ARTICLE 4: MENTAL HEALTH IN A REPRESENTATIVE COHORT OF PRISONERS IN NEW ZEALAND CORRECTIONS-ANALYSIS OF SEVERITY OF NEED AND ETHNICITY DIFFERENCES

Nick J. Wilson, Jill Lane, Shaun Sullivan, Emerald O’Neill-Murchison, & Suzette Poole

The focus of this article is research carried out into the mental health needs for those imprisoned at three prison sites in the New Zealand Corrections, Central Region. The picture of mental health needs from mild to serious was created to inform the services for New Zealand’s only within the wire dedicated 100 bed mental health facility, currently under construction. The review of mental health needs for the 2,000 men placed into these prison settings covered a 12 month period. It included those placed into special prison management (SM) units due to acute mental health or behavioural difficulties (At Risk, Management, and Directed Segregation units). Second, all the psychotropic medication prescribed across the participating prisons was analysed. Due to the over representation of the Indigenous people of New Zealand (52% of prison compared to 14% community), the analysis looked at Māori SM placement and prescribed medication. Key findings from the descriptive analysis were that those placed in special management units for mental health issues were younger; of moderate to high risk of reimprisonment, had repeated placement in these units; and the majority were Māori rather than other ethnicities. In terms of sentence status, the majority were placed in prison for violence but 50% were on remand rather than sentenced. An analysis of psychotropic medication distribution identified a group (n = 390) who were older, majority sentenced, and on lower security management due to compliant behaviour. Most were on antidepressant medication (77%), followed by antipsychotic (39%), stimulant (5.6%), and antianxiety (3.6%). Some differences based on ethnicity were found with higher use of antipsychotic medication for Māori after taking the higher number in prison in this region into account. The service implications of the different mental health needs for this prison population in relation to the proposed new service are discussed.
ARTICLE 5: IRISH EX-PRISONER REFLECTIONS ON THEIR PSYCHOLOGICAL WELLBEING WHILST IN PRISON IN ENGLAND AND WALES

Paul Gavin

Over the past 25 years the prison population of England and Wales has doubled and this has resulted in a significant proportion of the prisoner population suffering from mental ill-health. This paper considers the position of an under-researched group within the prison population in England and Wales, that of the Irish prisoner population. 37 semi-structured interviews were undertaken with recently released (within 2 years) Irish prisoners in England and Wales who were asked to reflect on their experiences of incarceration. It considers how themes of depression, paranoia and fear, and loneliness and isolation, all of which were identified as major factors within their experience of imprisonment in England and Wales, relate to the overall experience of incarceration.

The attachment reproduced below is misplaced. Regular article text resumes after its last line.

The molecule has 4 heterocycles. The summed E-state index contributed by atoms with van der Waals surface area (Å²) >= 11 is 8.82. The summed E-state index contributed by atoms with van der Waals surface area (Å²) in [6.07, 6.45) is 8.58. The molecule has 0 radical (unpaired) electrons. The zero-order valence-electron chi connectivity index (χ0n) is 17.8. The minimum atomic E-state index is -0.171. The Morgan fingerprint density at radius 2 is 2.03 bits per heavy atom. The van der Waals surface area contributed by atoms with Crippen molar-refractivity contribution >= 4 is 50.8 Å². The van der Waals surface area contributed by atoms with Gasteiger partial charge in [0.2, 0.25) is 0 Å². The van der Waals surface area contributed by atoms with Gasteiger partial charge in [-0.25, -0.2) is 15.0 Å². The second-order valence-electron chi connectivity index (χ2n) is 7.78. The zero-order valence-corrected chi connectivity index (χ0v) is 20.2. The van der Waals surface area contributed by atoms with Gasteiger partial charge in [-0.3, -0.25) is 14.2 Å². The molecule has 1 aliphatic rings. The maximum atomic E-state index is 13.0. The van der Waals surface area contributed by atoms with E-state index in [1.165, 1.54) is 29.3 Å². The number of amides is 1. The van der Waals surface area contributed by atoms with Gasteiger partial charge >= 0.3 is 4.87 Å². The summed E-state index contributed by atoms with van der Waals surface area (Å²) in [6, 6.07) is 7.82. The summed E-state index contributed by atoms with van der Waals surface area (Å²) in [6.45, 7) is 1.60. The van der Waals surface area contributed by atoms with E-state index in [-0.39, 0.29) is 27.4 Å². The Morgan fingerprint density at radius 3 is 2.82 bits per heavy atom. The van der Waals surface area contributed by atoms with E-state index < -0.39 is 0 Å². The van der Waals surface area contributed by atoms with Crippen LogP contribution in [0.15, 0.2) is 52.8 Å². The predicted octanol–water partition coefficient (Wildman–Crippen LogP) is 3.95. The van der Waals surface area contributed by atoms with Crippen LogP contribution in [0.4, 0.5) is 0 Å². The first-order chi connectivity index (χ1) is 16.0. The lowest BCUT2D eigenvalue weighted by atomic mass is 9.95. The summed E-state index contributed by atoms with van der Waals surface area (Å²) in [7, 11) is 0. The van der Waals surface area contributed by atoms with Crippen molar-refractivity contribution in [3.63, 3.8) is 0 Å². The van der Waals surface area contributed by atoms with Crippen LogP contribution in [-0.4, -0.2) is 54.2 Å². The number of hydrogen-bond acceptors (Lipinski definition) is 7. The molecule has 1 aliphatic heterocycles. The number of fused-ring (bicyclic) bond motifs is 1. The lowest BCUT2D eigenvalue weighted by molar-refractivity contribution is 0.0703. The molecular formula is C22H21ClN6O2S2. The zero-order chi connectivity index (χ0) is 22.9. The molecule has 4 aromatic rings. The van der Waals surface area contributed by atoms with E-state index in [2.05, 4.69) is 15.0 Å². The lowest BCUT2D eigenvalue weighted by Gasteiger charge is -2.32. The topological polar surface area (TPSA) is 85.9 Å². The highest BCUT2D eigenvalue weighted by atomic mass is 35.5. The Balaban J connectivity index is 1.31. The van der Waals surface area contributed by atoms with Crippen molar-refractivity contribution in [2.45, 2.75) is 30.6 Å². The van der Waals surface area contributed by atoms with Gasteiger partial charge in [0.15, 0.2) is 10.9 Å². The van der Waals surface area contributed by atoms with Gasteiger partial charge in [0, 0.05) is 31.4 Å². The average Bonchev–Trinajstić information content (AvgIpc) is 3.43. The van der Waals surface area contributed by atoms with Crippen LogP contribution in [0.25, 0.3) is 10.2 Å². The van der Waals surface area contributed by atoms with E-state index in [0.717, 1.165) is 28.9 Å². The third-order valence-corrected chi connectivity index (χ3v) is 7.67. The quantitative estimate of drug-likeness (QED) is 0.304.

ARTICLE 6: ARCHITECTURAL DESIGN FOR MENTAL HEALTH TREATMENT: PRELIMINARY FINDINGS OF SERVICE PROVISION USING A SPACE, LAYOUT, AND SETTING FRAMEWORK

Victor J. St. John

In the United States, jails have become the largest mental health institutions and have come under public scrutiny regarding the accessibility and quality of the mental health services provided. Research supports that the architectural design of a correctional facility influences the behaviors and wellbeing of an incarcerated person, including the treatment and services received while incarcerated. This pilot study utilizes the Space, Layout, and Setting (SLS) framework to investigate the impact of New York City’s jail design on an incarcerated person’s access to mental health services. Results approaching statistical significance show that jails concentrated with mental health services are more likely to have mental health appointments completed compared to jails that are not. This holds true when controlling for jail capacity and the number of mental health appointments scheduled. Whilst it is best practice to have mental health services provided outside of the correctional setting, correctional administrators that seek to better serve their mental health population may consider exploring the designs of their facilities to be more treatment oriented.